During spring, I decided to give WOW a little overhaul and create a new WordPress theme. I previously used bootstrap 3, which at the time was very stable. During the development stage, I could upgrade to Bootstrap 4 or change to another framework. Having looked at several options I opted to choose Bulma, a fast-growing lightweight CSS framework. Here are my findings.
When it comes to open source code editors we are spoilt for choice. Do you go for Brackets, Atom or Visual Studio Code as an alternative to using a paid for software? Do you install all and use them for different projects? Here is a list of extensions or packages that enhance the use of your code editor more.
Atom, like Brackets, is a 21st century, full-featured, cross-platform, open-source hackable text editor from Github. Currently, at the time of writing, there are over 7000 Atom packages available to extend its functionality further. Sifting through all of those packages is both time-consuming and cumbersome.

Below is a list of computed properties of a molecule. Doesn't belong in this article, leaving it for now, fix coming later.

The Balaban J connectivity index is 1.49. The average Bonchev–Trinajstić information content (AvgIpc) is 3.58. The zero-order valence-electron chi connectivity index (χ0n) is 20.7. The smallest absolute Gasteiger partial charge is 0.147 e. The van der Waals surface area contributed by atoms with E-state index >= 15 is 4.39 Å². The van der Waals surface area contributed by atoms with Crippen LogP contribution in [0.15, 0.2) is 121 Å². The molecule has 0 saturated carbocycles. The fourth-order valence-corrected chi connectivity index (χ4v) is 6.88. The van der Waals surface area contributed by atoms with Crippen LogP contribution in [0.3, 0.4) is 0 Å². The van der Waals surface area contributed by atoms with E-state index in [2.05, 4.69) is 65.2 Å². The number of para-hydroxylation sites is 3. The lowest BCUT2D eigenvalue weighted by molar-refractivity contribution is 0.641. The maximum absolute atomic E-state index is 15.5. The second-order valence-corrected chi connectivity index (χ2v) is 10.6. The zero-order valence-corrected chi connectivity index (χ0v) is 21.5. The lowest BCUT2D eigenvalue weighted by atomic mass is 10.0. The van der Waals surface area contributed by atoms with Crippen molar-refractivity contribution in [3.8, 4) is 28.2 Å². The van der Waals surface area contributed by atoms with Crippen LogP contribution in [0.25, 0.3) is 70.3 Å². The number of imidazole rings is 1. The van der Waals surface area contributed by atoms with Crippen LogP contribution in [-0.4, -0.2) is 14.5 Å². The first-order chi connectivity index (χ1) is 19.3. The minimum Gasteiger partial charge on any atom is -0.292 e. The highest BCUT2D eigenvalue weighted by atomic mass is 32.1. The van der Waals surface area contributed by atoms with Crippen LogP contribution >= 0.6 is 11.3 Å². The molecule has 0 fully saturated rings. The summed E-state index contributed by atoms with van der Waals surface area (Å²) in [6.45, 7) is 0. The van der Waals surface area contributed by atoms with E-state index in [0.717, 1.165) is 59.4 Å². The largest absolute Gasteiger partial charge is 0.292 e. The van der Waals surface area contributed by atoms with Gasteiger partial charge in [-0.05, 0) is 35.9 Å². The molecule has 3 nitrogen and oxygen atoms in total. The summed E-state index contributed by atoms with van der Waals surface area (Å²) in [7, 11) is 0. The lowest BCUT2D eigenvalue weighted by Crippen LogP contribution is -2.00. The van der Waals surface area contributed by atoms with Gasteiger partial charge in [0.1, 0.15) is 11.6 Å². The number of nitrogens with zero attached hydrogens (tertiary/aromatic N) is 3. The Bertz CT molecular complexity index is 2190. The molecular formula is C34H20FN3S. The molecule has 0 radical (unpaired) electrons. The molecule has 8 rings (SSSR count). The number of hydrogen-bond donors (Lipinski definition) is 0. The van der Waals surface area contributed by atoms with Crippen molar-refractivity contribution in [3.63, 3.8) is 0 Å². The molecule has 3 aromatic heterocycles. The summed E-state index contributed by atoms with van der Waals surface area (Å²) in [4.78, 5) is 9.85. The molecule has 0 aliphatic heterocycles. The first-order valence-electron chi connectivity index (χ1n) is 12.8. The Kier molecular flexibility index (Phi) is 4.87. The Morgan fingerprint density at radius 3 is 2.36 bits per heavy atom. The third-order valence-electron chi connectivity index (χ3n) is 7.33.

If you have, or want, brackets installed on multiple operating systems (OS) then it could be rather cumbersome having to manually install all your favourite extensions. Enter Brackets-ExtensionsBulkInstall a handy brackets extension which enables the bulk installation of extensions and themes on other platforms. In the following tutorial I will be exporting from a Mac to a Linux machine
As a big fan of open source software I was quite excited when Brackets, a code editor, founded by Adobe, was initially released in November 2014. Released for Mac, Windows and Linux and is guided by a community of fans, that are willing to improve and build upon it. Since it’s release I have tested many extensions but here are some of my favourites, for a bonus I’ll throw in the ones that will make Brackets more visually appealing.